The Doors have released the song “Paris Blues,” the band’s "last known unissued studio recording."

“‘Paris Blues’ traveled a long and winding path to its release, taking on a mythic quality among Doors’ fans along the way,” noted a message accompanying the tune. “An original blues song written by the band; the track was recorded during one of the band’s recording sessions for either The Soft Parade or L.A. Woman (no one seems to remember).”

That means “Paris Blues” was likely recorded sometime between 1968 and the end of 1970, but the track’s journey took a turn from there.

“The master tape of the song was lost and the only surviving copy was given to Doors’ keyboardist Ray Manzarek,” the official message continued. “Sadly, this copy was partially damaged by his son Pablo (a toddler at the time), who recorded over a few short parts. Now, through some creative editing, the song has been rescued from obscurity for the new album.”

That new album is Paris Blues a limited-edition blues-themed compilation set to be released on Nov. 25 as part of Record Store Day’s Black Friday event. The set will be available on translucent blue vinyl, with an original cover painting by guitarist Robby Krieger.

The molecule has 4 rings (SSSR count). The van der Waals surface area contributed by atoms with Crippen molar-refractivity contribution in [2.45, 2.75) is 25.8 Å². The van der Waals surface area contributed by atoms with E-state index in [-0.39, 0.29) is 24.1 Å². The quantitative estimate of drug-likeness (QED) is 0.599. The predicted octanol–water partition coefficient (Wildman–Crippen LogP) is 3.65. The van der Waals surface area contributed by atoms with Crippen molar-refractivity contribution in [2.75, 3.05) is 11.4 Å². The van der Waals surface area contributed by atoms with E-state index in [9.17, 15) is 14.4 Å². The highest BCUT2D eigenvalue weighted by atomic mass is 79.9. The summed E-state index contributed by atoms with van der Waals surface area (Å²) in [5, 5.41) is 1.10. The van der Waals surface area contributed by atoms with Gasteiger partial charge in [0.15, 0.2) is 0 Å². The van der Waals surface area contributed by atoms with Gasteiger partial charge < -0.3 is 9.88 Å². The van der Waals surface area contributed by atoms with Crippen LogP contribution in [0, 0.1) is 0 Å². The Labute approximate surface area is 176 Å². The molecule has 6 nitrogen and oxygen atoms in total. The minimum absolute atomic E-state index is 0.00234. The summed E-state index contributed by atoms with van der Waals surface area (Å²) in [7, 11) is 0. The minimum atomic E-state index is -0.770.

In addition to “Paris Blues” (which you can hear below), the album includes two previously unheard live recordings of Krieger and Jim Morrison performing at a benefit for Norman Mailer’s mayoral campaign on May 31, 1969. The first is "I Will Never Be Untrue," an original song written for Morrison Hotel, but eventually left off of the 1970 LP. The second is a cover of Robert Johnson’s "Me and the Devil Blues."

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